1. (H30 Pleasure? I would say they don't as people often subject themselves to things that make them unhappy for the good of others or their long term good. For example. If you go to the doctor to get a flu shot that does not bring you pleasure, it is a painful experience actually. But you do it because you don't want to get sick. There will always be conflict in general between personal and collective good. For example, if a country goes to war it is in the collective good for young men and women to join the military, but the individual might not find it in their best interest to join the military.

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  2. (H3) Desire for food? I can say from a personal experience that base level desires, such as food, shelter, clothing, etc. come before a pleasure pain calculation. About a month ago I contracted esophogites for a week. Although I desired food quite a good bit, the pain I received from eating, or even drinking really, was so much that it completely overrode the pleasure I received from eating to quite my hunger.

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    1. Agreed. Basic survival needs always come before pleasure/pain calculations

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    2. I don't quite agree with you, when I get really sick or am in extreme pain the desire to eat goes out the window. The only way I eat is if I'm forced to, but if it were up to me I just wouldn't.

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  3. (H3) Darwin? Well because he came up with the theory its not that hard to think, "well he was the first to theories this and since his name is in Social Darwinism he must have invented it to and believed in it."

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    1. I agree with you. That is how I would think about it.

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  4. (H3) Revolution? No for a few reasons, 1) despite what you might think America is actually a pretty stable socially and in it's government. 2) the wage gap is not so great as to facilitate it. 3) I do not see any political ro social forces with enough influence to generate one going around. 4) monopoly of Violence. Between Police, National Guard, and regular military forces the US government has a complete monopoly of force, one that would not easily be broken and since America has an all volunteer force with no conscription there is not a disgruntle class of soldiers from the lower classes just waiting for a chance to vent their frustration. There are no Battleship Potemkin's in America to my knowledge.

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  5. (h3) Human progress. I think long term progress is inevitable though in the short term (in the context of the grand scale that is history) falling back is very possible. An appropriate though fanciful example is in star trek. The humanity we see in Star Trek, I think most would agree, is a rather advanced and hopeful one. Before that though they had to go through the Decades of kangaroo courts, warlords, nuclear war, and planetary infighting through the Eugenics Wars and the Third World War before they could become what they are in the Star Trek movies and shows.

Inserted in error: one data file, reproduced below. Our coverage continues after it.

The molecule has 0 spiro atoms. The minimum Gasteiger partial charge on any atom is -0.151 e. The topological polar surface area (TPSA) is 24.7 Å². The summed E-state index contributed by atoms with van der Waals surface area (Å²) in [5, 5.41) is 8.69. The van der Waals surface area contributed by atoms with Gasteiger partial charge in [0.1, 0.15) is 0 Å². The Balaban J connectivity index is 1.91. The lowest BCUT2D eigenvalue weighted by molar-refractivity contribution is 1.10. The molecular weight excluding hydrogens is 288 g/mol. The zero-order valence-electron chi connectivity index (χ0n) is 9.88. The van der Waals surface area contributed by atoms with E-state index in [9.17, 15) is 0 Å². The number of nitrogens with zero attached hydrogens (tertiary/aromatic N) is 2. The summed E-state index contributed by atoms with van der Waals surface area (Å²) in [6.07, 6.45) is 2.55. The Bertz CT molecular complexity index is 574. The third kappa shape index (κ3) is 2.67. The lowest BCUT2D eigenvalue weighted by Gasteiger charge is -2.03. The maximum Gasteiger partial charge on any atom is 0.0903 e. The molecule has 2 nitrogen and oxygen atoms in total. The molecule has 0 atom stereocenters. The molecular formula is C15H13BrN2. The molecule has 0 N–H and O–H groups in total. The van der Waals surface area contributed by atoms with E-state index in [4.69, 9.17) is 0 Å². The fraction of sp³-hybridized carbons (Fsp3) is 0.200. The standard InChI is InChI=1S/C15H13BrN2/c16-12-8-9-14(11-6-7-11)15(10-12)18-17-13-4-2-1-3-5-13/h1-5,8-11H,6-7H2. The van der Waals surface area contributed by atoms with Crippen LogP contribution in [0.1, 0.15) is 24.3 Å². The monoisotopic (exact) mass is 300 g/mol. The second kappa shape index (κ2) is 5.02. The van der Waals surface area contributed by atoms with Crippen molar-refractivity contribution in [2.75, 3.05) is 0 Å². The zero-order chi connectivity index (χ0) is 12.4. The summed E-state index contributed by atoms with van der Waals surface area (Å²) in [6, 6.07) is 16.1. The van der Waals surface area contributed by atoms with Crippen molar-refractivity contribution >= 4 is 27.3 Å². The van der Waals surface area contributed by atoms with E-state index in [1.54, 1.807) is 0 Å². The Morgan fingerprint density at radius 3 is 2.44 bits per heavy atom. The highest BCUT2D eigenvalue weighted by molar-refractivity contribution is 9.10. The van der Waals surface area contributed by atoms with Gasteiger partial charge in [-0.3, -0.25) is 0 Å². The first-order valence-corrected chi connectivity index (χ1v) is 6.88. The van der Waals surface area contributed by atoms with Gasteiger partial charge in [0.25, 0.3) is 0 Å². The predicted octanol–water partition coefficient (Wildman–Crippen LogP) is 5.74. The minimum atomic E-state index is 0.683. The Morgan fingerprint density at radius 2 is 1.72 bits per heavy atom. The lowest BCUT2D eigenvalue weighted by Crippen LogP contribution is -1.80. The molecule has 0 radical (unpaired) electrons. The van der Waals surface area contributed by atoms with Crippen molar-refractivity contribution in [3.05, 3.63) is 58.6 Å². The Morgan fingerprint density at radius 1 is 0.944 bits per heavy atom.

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  6. (h3) Matters for Philosophy? I do not completely disagree with him, that is more the realm of politics though philosophy can certainly help dealing with the many problems that arise form these questions.

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  7. (h3) Kill Time? I think he means to imply that the phrase is literal, and that we could actually burn up or destroy sections of time to move more quickly toward the events we wish to transpire.

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  8. Here's a question, is it really the job of philosophy to alter the world? or is it just the job of philosophy to comprehend it?

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    1. (H3) My impression was that philosophy is meant to help us comprehend and make sense of the world. Perhaps with a better understanding, one can alter the world. However, I don't think philosophy's job is to alter the world.

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    2. (H3) Definitely comprehend it. I feel like the world alters us more than we alter it.

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    3. Or, just to provide an alternative option to chew on; maybe philosophy exists to help us comprehend the world, and we as individuals, to the best of our abilities, alter the world based on our comprehension.

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    4. Philosophy is more of a means to understand the world, not alter it.

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    5. I think both. What good is comprehension if it does nothing to better the world?

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  9. (H3) When Thoreau advises us not to kill time, I think he means not to waste it or treat time like it is not valuable. For Thoreau, time is precious and should not be abused.

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  10. (H3) I guess I do kill time, though I like to think of it more like I waste time. My intent is not to fill in space between one event and another, it is more to relax and not think. Either way, I believe Thoreau would be disappointed in my lack of appreciation for time, sometimes.